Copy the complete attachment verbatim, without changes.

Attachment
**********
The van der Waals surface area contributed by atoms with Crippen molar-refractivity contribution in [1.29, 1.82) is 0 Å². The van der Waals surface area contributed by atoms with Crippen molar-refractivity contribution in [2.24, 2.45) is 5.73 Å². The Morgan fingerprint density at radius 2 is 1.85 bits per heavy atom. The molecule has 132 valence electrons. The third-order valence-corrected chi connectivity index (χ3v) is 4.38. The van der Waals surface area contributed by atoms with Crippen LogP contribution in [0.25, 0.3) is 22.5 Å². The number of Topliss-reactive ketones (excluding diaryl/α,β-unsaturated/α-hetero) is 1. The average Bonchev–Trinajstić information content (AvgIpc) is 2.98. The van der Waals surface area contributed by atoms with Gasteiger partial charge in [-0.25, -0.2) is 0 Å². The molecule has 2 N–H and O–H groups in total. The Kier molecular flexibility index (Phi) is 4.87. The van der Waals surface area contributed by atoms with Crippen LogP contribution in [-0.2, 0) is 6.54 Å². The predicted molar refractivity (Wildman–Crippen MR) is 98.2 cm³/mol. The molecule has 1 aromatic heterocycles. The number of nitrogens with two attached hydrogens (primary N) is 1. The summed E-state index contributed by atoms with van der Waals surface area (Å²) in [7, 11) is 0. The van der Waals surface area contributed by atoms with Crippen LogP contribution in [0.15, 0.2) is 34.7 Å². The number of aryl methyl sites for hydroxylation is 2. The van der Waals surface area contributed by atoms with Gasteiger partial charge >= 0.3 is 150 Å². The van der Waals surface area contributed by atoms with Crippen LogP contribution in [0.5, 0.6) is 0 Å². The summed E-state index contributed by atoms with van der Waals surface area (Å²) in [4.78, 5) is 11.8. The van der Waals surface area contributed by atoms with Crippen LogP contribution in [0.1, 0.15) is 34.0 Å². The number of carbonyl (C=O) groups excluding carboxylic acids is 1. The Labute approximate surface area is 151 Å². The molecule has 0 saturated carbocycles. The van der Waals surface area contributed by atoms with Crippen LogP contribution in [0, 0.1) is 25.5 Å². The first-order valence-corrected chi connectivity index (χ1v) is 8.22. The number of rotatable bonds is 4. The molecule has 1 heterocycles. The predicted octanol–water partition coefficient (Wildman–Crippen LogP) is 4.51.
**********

The van der Waals surface area contributed by atoms with Crippen molar-refractivity contribution in [1.29, 1.82) is 0 Å². The van der Waals surface area contributed by atoms with Crippen molar-refractivity contribution in [2.24, 2.45) is 5.73 Å². The Morgan fingerprint density at radius 2 is 1.85 bits per heavy atom. The molecule has 132 valence electrons. The third-order valence-corrected chi connectivity index (χ3v) is 4.38. The van der Waals surface area contributed by atoms with Crippen LogP contribution in [0.25, 0.3) is 22.5 Å². The number of Topliss-reactive ketones (excluding diaryl/α,β-unsaturated/α-hetero) is 1. The average Bonchev–Trinajstić information content (AvgIpc) is 2.98. The van der Waals surface area contributed by atoms with Gasteiger partial charge in [-0.25, -0.2) is 0 Å². The molecule has 2 N–H and O–H groups in total. The Kier molecular flexibility index (Phi) is 4.87. The van der Waals surface area contributed by atoms with Crippen LogP contribution in [-0.2, 0) is 6.54 Å². The predicted molar refractivity (Wildman–Crippen MR) is 98.2 cm³/mol. The molecule has 1 aromatic heterocycles. The number of nitrogens with two attached hydrogens (primary N) is 1. The summed E-state index contributed by atoms with van der Waals surface area (Å²) in [7, 11) is 0. The van der Waals surface area contributed by atoms with Crippen LogP contribution in [0.15, 0.2) is 34.7 Å². The number of aryl methyl sites for hydroxylation is 2. The van der Waals surface area contributed by atoms with Gasteiger partial charge >= 0.3 is 150 Å². The van der Waals surface area contributed by atoms with Crippen LogP contribution in [0.5, 0.6) is 0 Å². The summed E-state index contributed by atoms with van der Waals surface area (Å²) in [4.78, 5) is 11.8. The van der Waals surface area contributed by atoms with Crippen LogP contribution in [0.1, 0.15) is 34.0 Å². The number of carbonyl (C=O) groups excluding carboxylic acids is 1. The Labute approximate surface area is 151 Å². The molecule has 0 saturated carbocycles. The van der Waals surface area contributed by atoms with Crippen LogP contribution in [0, 0.1) is 25.5 Å². The first-order valence-corrected chi connectivity index (χ1v) is 8.22. The number of rotatable bonds is 4. The molecule has 1 heterocycles. The predicted octanol–water partition coefficient (Wildman–Crippen LogP) is 4.51.